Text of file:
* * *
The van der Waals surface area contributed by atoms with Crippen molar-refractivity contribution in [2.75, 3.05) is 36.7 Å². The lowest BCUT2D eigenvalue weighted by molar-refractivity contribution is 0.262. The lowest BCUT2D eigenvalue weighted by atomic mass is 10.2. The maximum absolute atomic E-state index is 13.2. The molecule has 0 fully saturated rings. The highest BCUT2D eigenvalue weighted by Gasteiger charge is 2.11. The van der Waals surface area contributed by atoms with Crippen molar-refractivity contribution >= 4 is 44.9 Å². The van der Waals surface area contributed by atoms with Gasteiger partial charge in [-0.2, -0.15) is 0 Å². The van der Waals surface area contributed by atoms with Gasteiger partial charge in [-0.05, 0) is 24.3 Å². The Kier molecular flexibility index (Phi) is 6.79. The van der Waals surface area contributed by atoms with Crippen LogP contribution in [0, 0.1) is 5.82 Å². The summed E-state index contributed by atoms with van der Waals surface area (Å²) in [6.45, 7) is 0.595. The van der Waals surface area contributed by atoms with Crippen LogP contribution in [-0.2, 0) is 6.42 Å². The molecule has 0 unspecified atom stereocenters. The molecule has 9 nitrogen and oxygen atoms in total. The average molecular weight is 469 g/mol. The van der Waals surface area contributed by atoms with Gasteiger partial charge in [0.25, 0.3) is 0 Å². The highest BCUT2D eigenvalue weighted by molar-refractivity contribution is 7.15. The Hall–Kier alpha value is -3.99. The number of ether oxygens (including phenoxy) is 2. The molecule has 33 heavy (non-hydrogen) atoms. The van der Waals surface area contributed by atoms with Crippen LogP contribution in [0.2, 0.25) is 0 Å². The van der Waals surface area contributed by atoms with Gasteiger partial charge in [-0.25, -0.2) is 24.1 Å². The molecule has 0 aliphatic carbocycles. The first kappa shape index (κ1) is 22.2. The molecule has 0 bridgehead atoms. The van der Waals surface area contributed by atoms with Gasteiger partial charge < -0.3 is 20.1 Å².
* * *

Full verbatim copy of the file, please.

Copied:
The van der Waals surface area contributed by atoms with Crippen molar-refractivity contribution in [2.75, 3.05) is 36.7 Å². The lowest BCUT2D eigenvalue weighted by molar-refractivity contribution is 0.262. The lowest BCUT2D eigenvalue weighted by atomic mass is 10.2. The maximum absolute atomic E-state index is 13.2. The molecule has 0 fully saturated rings. The highest BCUT2D eigenvalue weighted by Gasteiger charge is 2.11. The van der Waals surface area contributed by atoms with Crippen molar-refractivity contribution >= 4 is 44.9 Å². The van der Waals surface area contributed by atoms with Gasteiger partial charge in [-0.2, -0.15) is 0 Å². The van der Waals surface area contributed by atoms with Gasteiger partial charge in [-0.05, 0) is 24.3 Å². The Kier molecular flexibility index (Phi) is 6.79. The van der Waals surface area contributed by atoms with Crippen LogP contribution in [0, 0.1) is 5.82 Å². The summed E-state index contributed by atoms with van der Waals surface area (Å²) in [6.45, 7) is 0.595. The van der Waals surface area contributed by atoms with Crippen LogP contribution in [-0.2, 0) is 6.42 Å². The molecule has 0 unspecified atom stereocenters. The molecule has 9 nitrogen and oxygen atoms in total. The average molecular weight is 469 g/mol. The van der Waals surface area contributed by atoms with Gasteiger partial charge in [0.25, 0.3) is 0 Å². The highest BCUT2D eigenvalue weighted by molar-refractivity contribution is 7.15. The Hall–Kier alpha value is -3.99. The number of ether oxygens (including phenoxy) is 2. The molecule has 33 heavy (non-hydrogen) atoms. The van der Waals surface area contributed by atoms with Crippen LogP contribution in [0.2, 0.25) is 0 Å². The van der Waals surface area contributed by atoms with Gasteiger partial charge in [-0.25, -0.2) is 24.1 Å². The molecule has 0 aliphatic carbocycles. The first kappa shape index (κ1) is 22.2. The molecule has 0 bridgehead atoms. The van der Waals surface area contributed by atoms with Gasteiger partial charge < -0.3 is 20.1 Å².